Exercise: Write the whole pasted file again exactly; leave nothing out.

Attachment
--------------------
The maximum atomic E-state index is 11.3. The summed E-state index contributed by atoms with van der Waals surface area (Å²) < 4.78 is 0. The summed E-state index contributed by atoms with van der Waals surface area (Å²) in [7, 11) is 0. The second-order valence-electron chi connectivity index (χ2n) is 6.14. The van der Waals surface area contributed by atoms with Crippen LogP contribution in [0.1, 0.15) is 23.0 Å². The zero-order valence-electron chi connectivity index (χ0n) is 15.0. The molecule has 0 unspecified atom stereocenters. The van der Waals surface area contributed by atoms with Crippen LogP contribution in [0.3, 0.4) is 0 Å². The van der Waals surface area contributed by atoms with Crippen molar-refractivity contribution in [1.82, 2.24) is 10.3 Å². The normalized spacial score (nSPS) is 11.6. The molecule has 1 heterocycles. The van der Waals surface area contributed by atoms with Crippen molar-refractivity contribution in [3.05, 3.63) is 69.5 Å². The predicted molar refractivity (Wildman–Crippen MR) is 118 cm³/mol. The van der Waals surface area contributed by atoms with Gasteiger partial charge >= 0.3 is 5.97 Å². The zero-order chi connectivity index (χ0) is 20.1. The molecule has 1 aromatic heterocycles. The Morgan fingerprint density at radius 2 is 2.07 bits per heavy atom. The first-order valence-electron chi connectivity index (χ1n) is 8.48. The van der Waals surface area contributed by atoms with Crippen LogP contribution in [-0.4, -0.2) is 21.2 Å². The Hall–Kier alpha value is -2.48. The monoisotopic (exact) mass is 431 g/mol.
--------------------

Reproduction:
The maximum atomic E-state index is 11.3. The summed E-state index contributed by atoms with van der Waals surface area (Å²) < 4.78 is 0. The summed E-state index contributed by atoms with van der Waals surface area (Å²) in [7, 11) is 0. The second-order valence-electron chi connectivity index (χ2n) is 6.14. The van der Waals surface area contributed by atoms with Crippen LogP contribution in [0.1, 0.15) is 23.0 Å². The zero-order valence-electron chi connectivity index (χ0n) is 15.0. The molecule has 0 unspecified atom stereocenters. The van der Waals surface area contributed by atoms with Crippen LogP contribution in [0.3, 0.4) is 0 Å². The van der Waals surface area contributed by atoms with Crippen molar-refractivity contribution in [1.82, 2.24) is 10.3 Å². The normalized spacial score (nSPS) is 11.6. The molecule has 1 heterocycles. The van der Waals surface area contributed by atoms with Crippen molar-refractivity contribution in [3.05, 3.63) is 69.5 Å². The predicted molar refractivity (Wildman–Crippen MR) is 118 cm³/mol. The van der Waals surface area contributed by atoms with Gasteiger partial charge >= 0.3 is 5.97 Å². The zero-order chi connectivity index (χ0) is 20.1. The molecule has 1 aromatic heterocycles. The Morgan fingerprint density at radius 2 is 2.07 bits per heavy atom. The first-order valence-electron chi connectivity index (χ1n) is 8.48. The van der Waals surface area contributed by atoms with Crippen LogP contribution in [-0.4, -0.2) is 21.2 Å². The Hall–Kier alpha value is -2.48. The monoisotopic (exact) mass is 431 g/mol.